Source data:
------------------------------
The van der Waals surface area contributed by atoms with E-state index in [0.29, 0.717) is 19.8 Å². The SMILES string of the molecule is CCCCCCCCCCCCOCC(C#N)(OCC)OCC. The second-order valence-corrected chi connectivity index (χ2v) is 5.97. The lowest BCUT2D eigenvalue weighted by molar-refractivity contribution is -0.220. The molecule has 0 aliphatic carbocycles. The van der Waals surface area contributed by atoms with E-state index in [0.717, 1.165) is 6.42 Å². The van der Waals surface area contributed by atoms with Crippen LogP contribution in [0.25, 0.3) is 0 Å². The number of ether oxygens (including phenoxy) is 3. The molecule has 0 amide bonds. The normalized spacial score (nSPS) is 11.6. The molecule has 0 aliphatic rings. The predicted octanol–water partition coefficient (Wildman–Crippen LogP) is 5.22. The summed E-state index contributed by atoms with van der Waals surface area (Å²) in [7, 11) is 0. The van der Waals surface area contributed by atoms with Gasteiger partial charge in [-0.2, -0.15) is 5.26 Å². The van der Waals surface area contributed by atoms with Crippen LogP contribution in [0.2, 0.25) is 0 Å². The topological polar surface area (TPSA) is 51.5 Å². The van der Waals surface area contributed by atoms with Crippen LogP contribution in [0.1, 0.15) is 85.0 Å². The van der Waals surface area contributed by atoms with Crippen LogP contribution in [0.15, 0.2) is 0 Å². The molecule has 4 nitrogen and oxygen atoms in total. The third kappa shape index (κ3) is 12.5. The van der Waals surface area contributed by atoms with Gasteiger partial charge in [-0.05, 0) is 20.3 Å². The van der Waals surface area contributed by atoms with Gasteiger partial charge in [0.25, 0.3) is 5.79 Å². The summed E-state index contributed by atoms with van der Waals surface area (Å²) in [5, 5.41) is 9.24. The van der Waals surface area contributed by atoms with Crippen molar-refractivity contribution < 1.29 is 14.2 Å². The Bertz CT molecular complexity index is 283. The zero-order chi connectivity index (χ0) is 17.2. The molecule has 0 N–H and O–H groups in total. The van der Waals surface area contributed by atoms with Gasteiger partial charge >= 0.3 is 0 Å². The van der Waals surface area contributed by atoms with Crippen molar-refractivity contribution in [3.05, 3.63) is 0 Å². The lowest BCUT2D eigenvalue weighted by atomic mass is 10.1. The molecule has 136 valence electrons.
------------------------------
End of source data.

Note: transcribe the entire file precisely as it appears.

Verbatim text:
The van der Waals surface area contributed by atoms with E-state index in [0.29, 0.717) is 19.8 Å². The SMILES string of the molecule is CCCCCCCCCCCCOCC(C#N)(OCC)OCC. The second-order valence-corrected chi connectivity index (χ2v) is 5.97. The lowest BCUT2D eigenvalue weighted by molar-refractivity contribution is -0.220. The molecule has 0 aliphatic carbocycles. The van der Waals surface area contributed by atoms with E-state index in [0.717, 1.165) is 6.42 Å². The van der Waals surface area contributed by atoms with Crippen LogP contribution in [0.25, 0.3) is 0 Å². The number of ether oxygens (including phenoxy) is 3. The molecule has 0 amide bonds. The normalized spacial score (nSPS) is 11.6. The molecule has 0 aliphatic rings. The predicted octanol–water partition coefficient (Wildman–Crippen LogP) is 5.22. The summed E-state index contributed by atoms with van der Waals surface area (Å²) in [7, 11) is 0. The van der Waals surface area contributed by atoms with Gasteiger partial charge in [-0.2, -0.15) is 5.26 Å². The van der Waals surface area contributed by atoms with Crippen LogP contribution in [0.2, 0.25) is 0 Å². The topological polar surface area (TPSA) is 51.5 Å². The van der Waals surface area contributed by atoms with Crippen LogP contribution in [0.1, 0.15) is 85.0 Å². The van der Waals surface area contributed by atoms with Crippen LogP contribution in [0.15, 0.2) is 0 Å². The molecule has 4 nitrogen and oxygen atoms in total. The third kappa shape index (κ3) is 12.5. The van der Waals surface area contributed by atoms with Gasteiger partial charge in [-0.05, 0) is 20.3 Å². The van der Waals surface area contributed by atoms with Gasteiger partial charge in [0.25, 0.3) is 5.79 Å². The summed E-state index contributed by atoms with van der Waals surface area (Å²) in [5, 5.41) is 9.24. The van der Waals surface area contributed by atoms with Crippen molar-refractivity contribution < 1.29 is 14.2 Å². The Bertz CT molecular complexity index is 283. The zero-order chi connectivity index (χ0) is 17.2. The molecule has 0 N–H and O–H groups in total. The van der Waals surface area contributed by atoms with Gasteiger partial charge >= 0.3 is 0 Å². The van der Waals surface area contributed by atoms with Crippen molar-refractivity contribution in [3.05, 3.63) is 0 Å². The lowest BCUT2D eigenvalue weighted by atomic mass is 10.1. The molecule has 136 valence electrons.